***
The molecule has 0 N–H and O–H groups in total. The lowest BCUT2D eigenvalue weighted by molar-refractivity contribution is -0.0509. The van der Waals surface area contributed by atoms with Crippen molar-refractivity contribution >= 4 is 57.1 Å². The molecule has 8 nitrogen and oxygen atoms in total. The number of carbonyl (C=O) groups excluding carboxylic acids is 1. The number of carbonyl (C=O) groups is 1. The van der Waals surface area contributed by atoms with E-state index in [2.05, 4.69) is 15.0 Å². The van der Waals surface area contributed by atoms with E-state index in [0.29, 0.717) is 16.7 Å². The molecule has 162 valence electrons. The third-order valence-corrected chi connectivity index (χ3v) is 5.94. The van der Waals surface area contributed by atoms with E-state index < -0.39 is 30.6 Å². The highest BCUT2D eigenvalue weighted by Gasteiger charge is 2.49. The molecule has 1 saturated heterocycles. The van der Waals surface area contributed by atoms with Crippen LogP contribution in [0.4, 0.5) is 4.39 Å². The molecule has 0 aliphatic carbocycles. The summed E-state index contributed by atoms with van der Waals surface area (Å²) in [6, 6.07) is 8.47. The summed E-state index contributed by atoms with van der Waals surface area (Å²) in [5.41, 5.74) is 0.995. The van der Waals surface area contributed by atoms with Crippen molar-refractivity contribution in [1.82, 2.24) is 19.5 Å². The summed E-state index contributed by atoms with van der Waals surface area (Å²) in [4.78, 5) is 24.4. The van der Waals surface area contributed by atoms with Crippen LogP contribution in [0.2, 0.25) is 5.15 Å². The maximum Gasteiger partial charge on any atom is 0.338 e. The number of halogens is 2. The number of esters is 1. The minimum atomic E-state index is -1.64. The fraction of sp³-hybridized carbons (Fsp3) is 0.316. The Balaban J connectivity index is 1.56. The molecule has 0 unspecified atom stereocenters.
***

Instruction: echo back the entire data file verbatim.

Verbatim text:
The molecule has 0 N–H and O–H groups in total. The lowest BCUT2D eigenvalue weighted by molar-refractivity contribution is -0.0509. The van der Waals surface area contributed by atoms with Crippen molar-refractivity contribution >= 4 is 57.1 Å². The molecule has 8 nitrogen and oxygen atoms in total. The number of carbonyl (C=O) groups excluding carboxylic acids is 1. The number of carbonyl (C=O) groups is 1. The van der Waals surface area contributed by atoms with E-state index in [2.05, 4.69) is 15.0 Å². The van der Waals surface area contributed by atoms with E-state index in [0.29, 0.717) is 16.7 Å². The molecule has 162 valence electrons. The third-order valence-corrected chi connectivity index (χ3v) is 5.94. The van der Waals surface area contributed by atoms with E-state index < -0.39 is 30.6 Å². The highest BCUT2D eigenvalue weighted by Gasteiger charge is 2.49. The molecule has 1 saturated heterocycles. The van der Waals surface area contributed by atoms with Crippen LogP contribution in [0.4, 0.5) is 4.39 Å². The molecule has 0 aliphatic carbocycles. The summed E-state index contributed by atoms with van der Waals surface area (Å²) in [6, 6.07) is 8.47. The summed E-state index contributed by atoms with van der Waals surface area (Å²) in [5.41, 5.74) is 0.995. The van der Waals surface area contributed by atoms with Crippen molar-refractivity contribution in [1.82, 2.24) is 19.5 Å². The summed E-state index contributed by atoms with van der Waals surface area (Å²) in [4.78, 5) is 24.4. The van der Waals surface area contributed by atoms with Crippen LogP contribution in [0.2, 0.25) is 5.15 Å². The maximum Gasteiger partial charge on any atom is 0.338 e. The number of halogens is 2. The number of esters is 1. The minimum atomic E-state index is -1.64. The fraction of sp³-hybridized carbons (Fsp3) is 0.316. The Balaban J connectivity index is 1.56. The molecule has 0 unspecified atom stereocenters.